Panelist Rick Antle, chief executive officer and president of Tanimura & Antle, Salinas, Calif., correctly stated the plan hasn’t come close to majority support so far.
PBH had reported in June that the largest pool of people who were sent an electronic survey (about 45%) were unaware of the promotion board concept before the survey. (About 10% of the more than 3,000 people who received the survey responded.)
“Clearly, there is a lot more education and dialogue that needs to take place,” Klutes said.
A national promotion board would come at an estimated price tag of $30 million, making it a hot topic, particularly during a year marked by economic recession.
At another major industry conference in April (the United Fresh Produce Association convention in Las Vegas), growers and commodity commission leaders expressed reservations about a proposed national generic promotion board for fruits and vegetables, although attendance at the town-hall meeting was sparse.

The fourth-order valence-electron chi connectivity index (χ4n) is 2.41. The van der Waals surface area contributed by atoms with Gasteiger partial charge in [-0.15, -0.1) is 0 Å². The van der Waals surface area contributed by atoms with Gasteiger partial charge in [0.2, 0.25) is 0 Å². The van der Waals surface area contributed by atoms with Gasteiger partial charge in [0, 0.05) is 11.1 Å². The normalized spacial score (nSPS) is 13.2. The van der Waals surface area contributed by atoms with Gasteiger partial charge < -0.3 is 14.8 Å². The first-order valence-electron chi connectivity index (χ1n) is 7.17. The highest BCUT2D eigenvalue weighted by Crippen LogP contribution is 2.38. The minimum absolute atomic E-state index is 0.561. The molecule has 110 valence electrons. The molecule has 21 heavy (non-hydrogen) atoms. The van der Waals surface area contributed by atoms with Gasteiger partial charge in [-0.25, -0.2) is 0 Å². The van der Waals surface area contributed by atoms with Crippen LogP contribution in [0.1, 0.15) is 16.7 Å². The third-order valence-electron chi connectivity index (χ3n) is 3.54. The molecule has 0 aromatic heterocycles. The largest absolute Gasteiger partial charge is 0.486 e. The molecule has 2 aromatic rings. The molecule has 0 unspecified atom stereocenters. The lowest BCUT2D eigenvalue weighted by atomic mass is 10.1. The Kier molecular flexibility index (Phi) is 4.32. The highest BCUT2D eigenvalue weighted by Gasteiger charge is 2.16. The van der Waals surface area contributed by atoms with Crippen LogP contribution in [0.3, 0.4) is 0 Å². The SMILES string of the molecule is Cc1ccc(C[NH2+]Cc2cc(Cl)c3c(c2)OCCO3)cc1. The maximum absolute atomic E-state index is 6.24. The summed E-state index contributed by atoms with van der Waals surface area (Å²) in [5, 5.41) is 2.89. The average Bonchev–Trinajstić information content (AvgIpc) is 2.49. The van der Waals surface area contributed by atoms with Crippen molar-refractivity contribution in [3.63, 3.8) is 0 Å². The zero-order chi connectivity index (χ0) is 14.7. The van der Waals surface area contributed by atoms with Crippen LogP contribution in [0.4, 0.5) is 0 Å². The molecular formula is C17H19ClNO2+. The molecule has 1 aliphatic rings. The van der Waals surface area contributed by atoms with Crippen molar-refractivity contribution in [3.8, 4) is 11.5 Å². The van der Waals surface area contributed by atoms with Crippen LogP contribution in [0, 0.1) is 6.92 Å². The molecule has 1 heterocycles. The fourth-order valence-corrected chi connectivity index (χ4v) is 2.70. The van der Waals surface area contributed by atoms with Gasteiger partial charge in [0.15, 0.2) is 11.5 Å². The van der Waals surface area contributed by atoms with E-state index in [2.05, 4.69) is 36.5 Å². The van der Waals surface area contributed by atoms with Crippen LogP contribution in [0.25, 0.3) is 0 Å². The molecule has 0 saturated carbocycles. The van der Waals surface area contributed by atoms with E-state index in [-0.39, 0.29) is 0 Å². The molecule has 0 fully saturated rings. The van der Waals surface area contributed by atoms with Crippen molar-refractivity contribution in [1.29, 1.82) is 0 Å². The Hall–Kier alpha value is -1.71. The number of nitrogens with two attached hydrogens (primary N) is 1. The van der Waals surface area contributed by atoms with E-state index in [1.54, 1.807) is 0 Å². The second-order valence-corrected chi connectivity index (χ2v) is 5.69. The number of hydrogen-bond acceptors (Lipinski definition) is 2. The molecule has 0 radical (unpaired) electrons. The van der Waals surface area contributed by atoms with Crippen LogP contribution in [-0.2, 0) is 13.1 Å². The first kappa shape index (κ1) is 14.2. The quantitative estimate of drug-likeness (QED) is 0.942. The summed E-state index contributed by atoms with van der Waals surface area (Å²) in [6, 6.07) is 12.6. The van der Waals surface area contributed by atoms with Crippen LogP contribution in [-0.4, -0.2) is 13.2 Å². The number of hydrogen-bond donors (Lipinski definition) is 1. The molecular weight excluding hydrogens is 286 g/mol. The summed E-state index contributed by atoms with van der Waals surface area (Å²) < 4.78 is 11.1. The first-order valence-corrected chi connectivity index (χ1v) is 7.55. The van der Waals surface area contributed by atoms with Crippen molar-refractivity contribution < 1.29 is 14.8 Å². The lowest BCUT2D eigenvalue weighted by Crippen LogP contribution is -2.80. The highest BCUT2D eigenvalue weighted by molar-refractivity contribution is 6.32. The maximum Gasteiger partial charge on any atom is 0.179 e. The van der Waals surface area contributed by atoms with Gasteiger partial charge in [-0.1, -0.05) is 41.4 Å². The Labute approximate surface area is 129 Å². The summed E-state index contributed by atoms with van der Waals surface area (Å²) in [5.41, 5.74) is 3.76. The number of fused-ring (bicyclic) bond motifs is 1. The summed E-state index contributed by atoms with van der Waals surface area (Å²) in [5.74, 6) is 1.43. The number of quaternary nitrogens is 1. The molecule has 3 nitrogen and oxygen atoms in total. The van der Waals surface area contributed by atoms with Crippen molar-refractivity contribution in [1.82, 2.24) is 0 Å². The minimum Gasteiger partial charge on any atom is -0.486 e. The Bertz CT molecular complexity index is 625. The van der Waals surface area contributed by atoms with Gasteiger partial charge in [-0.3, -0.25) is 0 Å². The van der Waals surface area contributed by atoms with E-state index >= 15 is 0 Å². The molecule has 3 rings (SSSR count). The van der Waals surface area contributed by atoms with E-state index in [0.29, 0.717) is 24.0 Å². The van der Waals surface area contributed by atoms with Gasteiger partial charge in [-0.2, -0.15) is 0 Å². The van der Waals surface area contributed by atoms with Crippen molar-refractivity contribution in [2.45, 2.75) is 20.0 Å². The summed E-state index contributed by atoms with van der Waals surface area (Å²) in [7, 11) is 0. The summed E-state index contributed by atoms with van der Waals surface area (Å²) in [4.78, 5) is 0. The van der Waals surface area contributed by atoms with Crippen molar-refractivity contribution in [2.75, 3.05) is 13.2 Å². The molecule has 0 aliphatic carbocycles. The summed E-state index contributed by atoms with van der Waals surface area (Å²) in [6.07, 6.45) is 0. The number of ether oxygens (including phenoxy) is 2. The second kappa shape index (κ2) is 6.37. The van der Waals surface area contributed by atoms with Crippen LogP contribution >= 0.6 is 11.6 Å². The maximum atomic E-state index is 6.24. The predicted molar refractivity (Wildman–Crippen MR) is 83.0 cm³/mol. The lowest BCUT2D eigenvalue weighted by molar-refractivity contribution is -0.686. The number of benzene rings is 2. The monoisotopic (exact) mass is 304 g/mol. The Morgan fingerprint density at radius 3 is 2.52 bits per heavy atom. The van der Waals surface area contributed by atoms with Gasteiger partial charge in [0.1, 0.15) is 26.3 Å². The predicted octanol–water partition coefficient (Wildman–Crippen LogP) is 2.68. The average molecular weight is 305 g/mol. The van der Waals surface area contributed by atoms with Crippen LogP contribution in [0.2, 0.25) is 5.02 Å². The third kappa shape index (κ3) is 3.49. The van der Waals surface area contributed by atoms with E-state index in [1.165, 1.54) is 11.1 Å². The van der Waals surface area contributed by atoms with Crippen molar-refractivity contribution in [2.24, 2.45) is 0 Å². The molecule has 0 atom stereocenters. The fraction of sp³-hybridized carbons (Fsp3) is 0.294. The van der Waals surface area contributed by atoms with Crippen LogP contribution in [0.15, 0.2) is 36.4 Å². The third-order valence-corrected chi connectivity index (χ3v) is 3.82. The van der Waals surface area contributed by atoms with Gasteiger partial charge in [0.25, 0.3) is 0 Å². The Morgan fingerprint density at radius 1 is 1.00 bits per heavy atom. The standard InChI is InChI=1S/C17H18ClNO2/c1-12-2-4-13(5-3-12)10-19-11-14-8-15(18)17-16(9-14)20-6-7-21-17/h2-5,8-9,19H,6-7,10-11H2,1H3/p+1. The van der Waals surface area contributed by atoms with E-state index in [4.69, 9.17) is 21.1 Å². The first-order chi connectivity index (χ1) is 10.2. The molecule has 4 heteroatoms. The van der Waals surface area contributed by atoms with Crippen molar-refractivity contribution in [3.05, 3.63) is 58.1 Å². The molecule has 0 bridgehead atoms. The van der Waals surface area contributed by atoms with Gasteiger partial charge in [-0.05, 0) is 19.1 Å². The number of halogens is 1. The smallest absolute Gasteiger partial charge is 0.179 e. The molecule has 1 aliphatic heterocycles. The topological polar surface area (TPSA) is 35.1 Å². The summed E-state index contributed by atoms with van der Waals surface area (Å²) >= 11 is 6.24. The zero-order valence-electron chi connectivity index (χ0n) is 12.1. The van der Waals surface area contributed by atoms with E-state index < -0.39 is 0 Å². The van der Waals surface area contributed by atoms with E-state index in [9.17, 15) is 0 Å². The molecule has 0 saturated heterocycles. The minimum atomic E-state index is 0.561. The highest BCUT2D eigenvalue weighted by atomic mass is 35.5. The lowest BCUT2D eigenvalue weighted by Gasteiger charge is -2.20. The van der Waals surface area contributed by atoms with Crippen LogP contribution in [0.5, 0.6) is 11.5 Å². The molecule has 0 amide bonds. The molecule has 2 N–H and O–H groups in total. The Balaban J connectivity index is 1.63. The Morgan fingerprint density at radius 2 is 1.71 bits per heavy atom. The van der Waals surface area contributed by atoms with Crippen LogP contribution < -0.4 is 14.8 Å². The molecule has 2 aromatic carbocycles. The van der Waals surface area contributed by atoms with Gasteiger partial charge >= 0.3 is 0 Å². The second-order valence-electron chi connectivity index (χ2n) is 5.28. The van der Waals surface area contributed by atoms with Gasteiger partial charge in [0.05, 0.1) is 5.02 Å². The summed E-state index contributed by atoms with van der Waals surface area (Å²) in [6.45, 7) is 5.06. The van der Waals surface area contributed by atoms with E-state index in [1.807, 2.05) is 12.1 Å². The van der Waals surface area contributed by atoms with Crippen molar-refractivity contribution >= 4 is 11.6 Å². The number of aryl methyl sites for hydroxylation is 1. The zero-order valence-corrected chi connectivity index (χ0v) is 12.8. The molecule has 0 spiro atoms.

As proposed, the plan would have generated about $30 million per year from mandatory assessments on first handlers and importers of fresh and most processed fruits and vegetables through a 0.046% assessment of the f.o.b. market value of all first handlers and importers.
In April, industry leaders had rallied support for the concept, although the idea hadn’t been pursued seriously in the past 20 years, said Mark Munger, vice president of marketing for San Diego-based Andrew & Williamson Fresh Produce and outgoing chairman of the Produce for Better Health Foundation.
“We don’t just want people to be aware of the Fruits & Veggies — More Matters brand, but we are really asking for a change in behavior,” he said.
“If we want to see the dial go up, I think the industry has really got to step up and give the program the resources it needs to be effective,” Munger said.